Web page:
The Margaret Sanger Papers


Schreiner, Olive (1855-1920)

South African novelist and feminist writer. Married Samuel C. Cronwright (1894), one daughter. Born to missionary parents in Cape Colony, Schreiner began her career as a governess, but also began writing. In 1881, she emigrated to England and in 1883 published her first novel, The Story of an African Farm. In 1884, she met sex reform theorist Havelock Ellis and the two enjoyed an intimate friendship marked by a mutual interest in exploring the relationship between gender roles and sexuality. Schreiner was also politically active. While she never joined the Socialist Party, she did have socialist leanings and often expressed her support for the rights of working class labor and the importance of union efforts. However, it was to feminism that she was most committed. Initially convinced that women's sexuality undermined their ability to achieve gender equality, Schreiner eschewed sexual involvements until she fell in love with Karl Pearson. When she was rejected by Pearson she had a nervous collapse and in 1889, returned to South Africa. Though she married five years later and had a child (who died in infancy), Schreiner continued to explore the meaning of a feminist life. In 1911 she published Woman and Labor, a feminist tract that promoted women's suffrage and economic independence. Schreiner was also an outspoken opponent of racism and a pacifist, a position that led to her imprisonment during the Boer War. Among her novels were From Man to Man (1926) and Undine (1929), both published posthumously. Margaret Sanger, who had read and admired Woman and Labor, met Olive Schreiner through Havelock Ellis during her 1914-15 exile abroad.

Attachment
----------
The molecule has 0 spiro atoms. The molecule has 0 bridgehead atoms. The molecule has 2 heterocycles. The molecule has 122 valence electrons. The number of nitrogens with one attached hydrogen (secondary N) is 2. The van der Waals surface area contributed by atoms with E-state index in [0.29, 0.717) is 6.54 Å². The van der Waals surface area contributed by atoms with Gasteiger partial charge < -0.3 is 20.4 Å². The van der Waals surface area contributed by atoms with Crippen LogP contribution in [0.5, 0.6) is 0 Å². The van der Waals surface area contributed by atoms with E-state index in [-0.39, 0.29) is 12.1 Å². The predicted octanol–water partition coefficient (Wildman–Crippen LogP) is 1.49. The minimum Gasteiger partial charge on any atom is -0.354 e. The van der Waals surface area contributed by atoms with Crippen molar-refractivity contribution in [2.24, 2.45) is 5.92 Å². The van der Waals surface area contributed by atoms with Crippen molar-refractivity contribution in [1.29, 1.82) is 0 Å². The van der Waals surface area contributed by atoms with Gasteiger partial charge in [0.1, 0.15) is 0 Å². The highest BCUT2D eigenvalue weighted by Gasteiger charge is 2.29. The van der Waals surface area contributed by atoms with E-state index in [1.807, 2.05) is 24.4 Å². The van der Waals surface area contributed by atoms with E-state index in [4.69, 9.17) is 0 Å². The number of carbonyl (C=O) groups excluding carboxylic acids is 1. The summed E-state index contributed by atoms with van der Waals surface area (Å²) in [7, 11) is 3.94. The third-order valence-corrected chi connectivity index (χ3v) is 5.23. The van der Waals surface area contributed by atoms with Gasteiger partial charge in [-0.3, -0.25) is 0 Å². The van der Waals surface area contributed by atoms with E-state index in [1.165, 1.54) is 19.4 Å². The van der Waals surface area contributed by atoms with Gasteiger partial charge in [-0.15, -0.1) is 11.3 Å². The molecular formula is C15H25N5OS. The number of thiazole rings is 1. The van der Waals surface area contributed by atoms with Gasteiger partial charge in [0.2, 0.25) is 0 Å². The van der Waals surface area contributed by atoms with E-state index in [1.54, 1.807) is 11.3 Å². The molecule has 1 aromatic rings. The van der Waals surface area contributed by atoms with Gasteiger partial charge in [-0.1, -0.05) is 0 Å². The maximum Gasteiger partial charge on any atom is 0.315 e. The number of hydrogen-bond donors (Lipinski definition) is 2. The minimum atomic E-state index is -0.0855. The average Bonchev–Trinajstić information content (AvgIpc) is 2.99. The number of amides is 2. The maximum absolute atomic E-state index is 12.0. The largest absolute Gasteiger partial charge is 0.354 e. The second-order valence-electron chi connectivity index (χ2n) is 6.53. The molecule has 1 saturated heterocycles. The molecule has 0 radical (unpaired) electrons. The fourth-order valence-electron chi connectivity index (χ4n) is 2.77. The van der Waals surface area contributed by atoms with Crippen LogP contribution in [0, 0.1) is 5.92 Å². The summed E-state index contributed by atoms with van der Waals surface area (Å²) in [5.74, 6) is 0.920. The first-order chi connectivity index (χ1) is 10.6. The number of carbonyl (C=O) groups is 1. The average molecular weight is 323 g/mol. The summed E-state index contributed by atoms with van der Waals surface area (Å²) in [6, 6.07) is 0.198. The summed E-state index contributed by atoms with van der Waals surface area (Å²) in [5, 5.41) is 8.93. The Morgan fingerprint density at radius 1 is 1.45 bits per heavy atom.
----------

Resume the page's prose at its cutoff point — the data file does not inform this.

References: Ruth First and Ann Scott, Olive Schreiner (1980); Margaret Sanger, An Autobiography (1938).